I know I am the last person to this official party, but I just have to say officially that OMG YOU GUYS BREAKING BAD IS SO GOOD!
On the off chance that anyone reading this is even further behind on the zeitgeist than I am and is not in the know about this show, Breaking Bad is the story of a high school chemistry teacher (Bryan Cranston) who discovers he has “incurable” cancer and decides to start cooking meth in the high desert surrounding Albuquerque in order to raise enough money to provide for his family after he dies. Turns out, having a chemistry degree is a pretty good asset for cooking a highly-addictive drug and it’s not long before his product is so pure that it (sometime literally) sets the meth world in the southwestern US on fire. From there, hilarity ensues.
Warning, mild spoilers below. Nothing huge, but I do dish on character developments and evolution.
On the surface, Breaking Bad shares a lot of the same DNA as Showtime’s Weeds, another show about a suburban normal person who decides to become a drug kingpin because why not, really? The similarities end pretty quickly. Weeds’ Nancy Botwin is a pot-dealing soccer mom prone to making really comically unfortunate decisions that roil her suburb. Breaking Bad’s Walter White is much more Machiavellian. The comedic aspects are much more downplayed and the drama and tension is much higher. Series creator Vince Gilligan has admitted that the suburban parent-turned-drug kingpin plot is really secondary to the main point of the show, namely watching how an otherwise perfectly nice, innocuous person can eventually turn into Scarface.
Which is exactly what’s so compelling about watching the show, frankly. As the series begins, we sympathize with Walter and even kind of understand where he’s coming from – his entire motivation is simply to ensure his family’s survival after his rapidly approaching death. It’s almost sweet, insofar as cooking meth in a dirty RV in the desert and frequently dissolving dead bodies in tubs of acid can ever be described as sweet. But a funny thing happens on the way to the cancer treatment center – eventually Walter’s treatment starts to work and the timeline for his demise gets pushed back. Suddenly, the certainty of death becomes more nebulous and Walter is left with a nascent meth empire that needs tending. And that’s when we start to see the real Walter White, who begins to go by the name “Heisenberg” in drug circles to protect his identity. For this first time in his life, Walter is starting to get the one thing that high school teachers don’t usually have – respect. He’s making the best meth the world has ever seen and for once, he’s being handsomely compensated for what he’s doing, not only with money but with recognition that he’s a major player in this underworld. If Walter started down this road with the goal of earning money for his kids’ college and his wife’s home-ownership, he’s discovering that being feared and honored is even more rewarding than the money.
Pride goeth before the meth lab explosion
It's also no small miracle that, when it comes down to it, this is a show about chemistry. Evil chemistry, sure, but the show does a legitimately good job of showcasing how science actually works. A couple of the episodes even border on the MacGyver-ific, given that more than once, Walt has to get out of a pair of handcuffs or figure out how to restart a dying RV in the middle of the desert with no electricity but just the chemicals he has on him. It's indiscriminate science to be sure - as one of the characters says at one point, "Let's keep it real, alright? We make poison for people who don't care." Nevertheless, my nerdy little heart grows a few sizes when I consider that the "hero" of the show is, at his core, a scientist, and the creators aren't afraid to give him technical lines and show him using a lab.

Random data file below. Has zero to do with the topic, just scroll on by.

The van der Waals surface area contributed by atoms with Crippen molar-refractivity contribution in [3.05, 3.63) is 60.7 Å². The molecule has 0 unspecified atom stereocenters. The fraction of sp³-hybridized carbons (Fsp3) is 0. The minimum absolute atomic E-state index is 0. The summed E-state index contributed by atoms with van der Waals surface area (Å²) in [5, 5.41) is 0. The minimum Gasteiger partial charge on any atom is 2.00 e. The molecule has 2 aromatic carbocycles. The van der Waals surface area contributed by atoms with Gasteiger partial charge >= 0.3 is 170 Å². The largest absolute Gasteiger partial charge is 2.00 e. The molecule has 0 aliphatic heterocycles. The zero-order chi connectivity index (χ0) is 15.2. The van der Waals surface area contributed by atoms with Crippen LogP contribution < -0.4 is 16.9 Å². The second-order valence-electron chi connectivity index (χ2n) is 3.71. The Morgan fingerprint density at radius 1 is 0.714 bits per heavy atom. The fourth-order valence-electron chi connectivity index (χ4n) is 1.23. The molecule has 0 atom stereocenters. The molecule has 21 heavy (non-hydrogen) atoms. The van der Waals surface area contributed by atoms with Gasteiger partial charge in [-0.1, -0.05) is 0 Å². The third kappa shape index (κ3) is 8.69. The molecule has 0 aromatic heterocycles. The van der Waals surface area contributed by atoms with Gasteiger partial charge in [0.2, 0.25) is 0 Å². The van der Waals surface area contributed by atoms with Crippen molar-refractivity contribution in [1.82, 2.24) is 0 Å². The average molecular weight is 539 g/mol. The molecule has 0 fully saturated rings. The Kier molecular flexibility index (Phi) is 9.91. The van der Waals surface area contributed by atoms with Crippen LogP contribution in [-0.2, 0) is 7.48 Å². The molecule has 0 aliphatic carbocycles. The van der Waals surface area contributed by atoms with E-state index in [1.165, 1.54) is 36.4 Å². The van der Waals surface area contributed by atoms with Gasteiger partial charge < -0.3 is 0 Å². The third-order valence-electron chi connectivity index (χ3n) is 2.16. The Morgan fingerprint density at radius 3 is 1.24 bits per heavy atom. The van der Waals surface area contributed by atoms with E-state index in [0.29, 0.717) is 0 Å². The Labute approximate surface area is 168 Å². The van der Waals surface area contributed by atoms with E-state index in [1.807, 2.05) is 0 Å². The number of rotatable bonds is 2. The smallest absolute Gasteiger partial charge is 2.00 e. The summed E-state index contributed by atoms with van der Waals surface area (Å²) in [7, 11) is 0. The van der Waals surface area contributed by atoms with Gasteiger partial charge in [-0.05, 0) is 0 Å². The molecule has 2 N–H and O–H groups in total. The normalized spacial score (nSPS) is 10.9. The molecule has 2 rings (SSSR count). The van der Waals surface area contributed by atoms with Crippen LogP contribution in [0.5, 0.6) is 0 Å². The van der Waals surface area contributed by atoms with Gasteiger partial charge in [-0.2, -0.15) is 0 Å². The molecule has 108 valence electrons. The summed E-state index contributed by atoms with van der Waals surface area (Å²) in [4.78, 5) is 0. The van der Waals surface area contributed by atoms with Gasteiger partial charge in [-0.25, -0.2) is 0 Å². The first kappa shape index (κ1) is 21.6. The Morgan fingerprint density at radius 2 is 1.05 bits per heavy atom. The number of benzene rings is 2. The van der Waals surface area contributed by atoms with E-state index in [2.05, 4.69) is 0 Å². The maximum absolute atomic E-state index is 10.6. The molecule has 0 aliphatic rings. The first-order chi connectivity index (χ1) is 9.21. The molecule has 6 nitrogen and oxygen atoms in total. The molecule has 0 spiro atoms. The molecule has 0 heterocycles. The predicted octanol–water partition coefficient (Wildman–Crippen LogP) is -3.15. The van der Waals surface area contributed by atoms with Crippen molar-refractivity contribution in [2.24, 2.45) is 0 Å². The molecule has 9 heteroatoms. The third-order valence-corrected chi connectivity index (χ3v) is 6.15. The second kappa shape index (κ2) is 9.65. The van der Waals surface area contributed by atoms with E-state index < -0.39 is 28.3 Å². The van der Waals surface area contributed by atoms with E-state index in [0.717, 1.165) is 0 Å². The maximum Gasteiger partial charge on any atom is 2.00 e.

And they don't even insist that we do this while being big-breasted women in low-cut shirts!
Breaking Bad’s stock in trade is the attention it puts onto its characters. It’s fascinating enough to watch Walter slowly become less and less sympathetic as time goes on, but he’s not the only one with myriad motivations and complex relationships. Walter’s fellow cook, his former slacker high school student Jesse (Aaron Paul), is equal parts surrogate son to Walter and Walter’s punching bag. Jesse vacillates between wanting to be a drug boss and then cowering in his home, broken after killing another character. For all his bravado and sneaking into AA groups to covertly push meth, he’s really a good kid. Likewise, Walter’s wife Skyler (Anna Gunn) moves from nagging, emasculating housewife to horrified co-conspirator as she gradually over the seasons begins to piece together Walter’s secret life. Skyler is the moral center of Walter’s universe, which makes things all the more purposefully confusing when she gets drawn into illegal activities of her own. Meanwhile, Walter’s brother-in-law, a DEA agent, comes across as both the arrogant braggart who’s desperately trying to be cooler than he is and also at the same time an ironically good field agent who is the only person who’s actually close to figuring out who is behind this sudden influx of highly potent meth hitting the streets. And that’s not even getting into the variety of criminal types, including a cool as a cucumber meth emperor and a hitman/cleaner who’s tough as nails but really just wants to go home and drink a beer. All of the characters are multi-faceted and layered and just when you think you’ve got one of them figured out they display a completely new part of themselves that is not only organic, but surprising.
They're just like your dysfunctional family. Only with more meth. (Most of you.)
Breaking Bad is in its fifth and final season on AMC. Still plenty of time to mainline the entire series on Netflix before the final eight episodes of the series begins this summer.